Windsor Park Stories To Ask "What Is America?"Shortly after September 11, Tony Mussari and Kitch Loftus found themselves at Ground Zero in New York. Staring at the site of the disaster, they began a journey that took them to three states in search of an answer to a simple question, "What Is America?"
This year viewers of Windsor Park Stories will be introduced to a number of people who will offer a number of answers to the question. At Point Thank You in New York, Musssari and Loftus met John Dennie, a retired postal worker who talked about the importance of saying thank you to the rescue workers who were risking their lives as they searched for survivors.
There along the West Side Highway they also met Lenore Fiore-Mills, an art teacher from Scranton who went every weekend to Point Thank You to stand with hundreds of volunteers to say thank you to the workers as they passed in front of the makeshift gratitude wall at Christopher Street. "It was one of the best experiences of my life," Fiore-Mills said during her interview in Windsor Park.
In August, Windsor Park Stories went to Shanksville, and there Mussari and Loftus found a new home. A one-day shoot turned into a five-month continuing relationship, which has produced seven episodes, a public screening of Windsor Park Stories and a community dinner for a delegation of 11 students from King's College, 6 people from Point Thank You in New York, 34 friends and supporters of Windsor Park Stories and the community of Shanksville.
This season viewers will learn about Shanksville from the residents of the town that was thrust into the national spotlight on September 11. Janie Kiehl will describe her duties as a Flight 93 Ambassador at the Temporary Memorial to the victims of the crash. Leigh Snyder will outline the steps she is taking to collect and publish memorabilia of the events in Shanksville. Chuck Wagner will tell the riveting story of what he experienced working in the impact zone.
Val McClatchey will detail how her life was transformed by the digital picture she took seconds after the crash. It is the only image that exists of the aftermath. Marilyn Albright will describe the work of the Salvation Army.
In the following weeks, Windsor Park Stories will take its viewers to PS 3 in New York and to the Chartiers Valley School outside of Pittsburgh where elementary school students will provide answers to the question, "What Is America?"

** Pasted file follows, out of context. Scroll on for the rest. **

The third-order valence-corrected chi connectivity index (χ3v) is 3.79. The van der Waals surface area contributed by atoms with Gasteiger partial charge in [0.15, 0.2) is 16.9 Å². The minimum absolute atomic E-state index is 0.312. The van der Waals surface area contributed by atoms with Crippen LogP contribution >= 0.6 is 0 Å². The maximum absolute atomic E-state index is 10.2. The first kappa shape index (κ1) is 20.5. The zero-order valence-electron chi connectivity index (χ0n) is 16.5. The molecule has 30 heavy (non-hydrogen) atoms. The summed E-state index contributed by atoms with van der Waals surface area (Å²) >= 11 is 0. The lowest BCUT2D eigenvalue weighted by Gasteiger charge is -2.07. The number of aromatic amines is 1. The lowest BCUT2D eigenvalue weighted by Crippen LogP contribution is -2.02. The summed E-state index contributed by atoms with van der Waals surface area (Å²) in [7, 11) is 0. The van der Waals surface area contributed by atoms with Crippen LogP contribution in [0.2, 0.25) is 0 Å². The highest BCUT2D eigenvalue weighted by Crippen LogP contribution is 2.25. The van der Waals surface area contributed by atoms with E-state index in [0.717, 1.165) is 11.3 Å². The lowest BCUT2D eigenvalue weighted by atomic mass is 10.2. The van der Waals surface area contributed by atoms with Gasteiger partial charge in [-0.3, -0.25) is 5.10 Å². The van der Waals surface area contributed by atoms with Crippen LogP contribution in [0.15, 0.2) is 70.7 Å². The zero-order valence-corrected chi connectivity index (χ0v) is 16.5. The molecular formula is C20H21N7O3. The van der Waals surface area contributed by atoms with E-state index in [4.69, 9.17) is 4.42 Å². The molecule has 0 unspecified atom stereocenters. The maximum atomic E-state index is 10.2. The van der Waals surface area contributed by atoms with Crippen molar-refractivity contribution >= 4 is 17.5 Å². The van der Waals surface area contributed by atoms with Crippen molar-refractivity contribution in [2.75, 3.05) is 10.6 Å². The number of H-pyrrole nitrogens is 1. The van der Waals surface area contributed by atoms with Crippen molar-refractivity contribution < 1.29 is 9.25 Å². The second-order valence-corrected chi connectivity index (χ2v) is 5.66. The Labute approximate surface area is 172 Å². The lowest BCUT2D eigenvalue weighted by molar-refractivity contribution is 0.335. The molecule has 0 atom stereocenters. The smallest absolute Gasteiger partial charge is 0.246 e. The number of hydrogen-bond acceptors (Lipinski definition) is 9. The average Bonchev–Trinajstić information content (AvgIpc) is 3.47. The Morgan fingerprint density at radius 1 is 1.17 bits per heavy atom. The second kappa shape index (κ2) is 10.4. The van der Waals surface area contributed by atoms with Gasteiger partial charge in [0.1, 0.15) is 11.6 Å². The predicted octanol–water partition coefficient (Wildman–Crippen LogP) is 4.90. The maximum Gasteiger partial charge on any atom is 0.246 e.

Viewers will also be treated to a special visit to the Longaberger Basket Company in Ohio where employees will share their views on what it means to be an American.
"Windsor Park Stories slows time down and eliminates distractions and nonsense," writes Dave Thackara, one of the people who attended the private screening of three of the "What Is America?" episodes in Shanksville on September 21, 2002. "Windsor Park Stories represents the ideals of its namesake," Thackara continues, "shunning celebrity and letting people, not names, tell a story. Mussari and Loftus have something to be proud of. They've lifted the spirits of a town trampled on by outsiders carrying cameras and microphones. No small feat for a project with no budget and a two-person crew."
"This has been the most ambitious undertaking in our career," said Mussari. "It is a signature piece in every sense of the word. These stories are real. They are filled with emotion, and they help us to put together a portrait of what America is on its best days."
"Shanksville is a place of enormous suffering and incredible peace. It's a place that contains all of the contradictions of life," he says. "I wanted people to see it, to feel it, and hopefully it will touch them in ways no one will ever touch them."
This month Mussari and Loftus will begin broadcasting their answers to the question "What is America?" on Windsor Park Stories. For details on dates and times please refer to Schedule Updates.
In the March issue of the WVIA Journal, the producers of Windsor Park Stories will tell you about the other episodes that will make up the 6th season of the Series.
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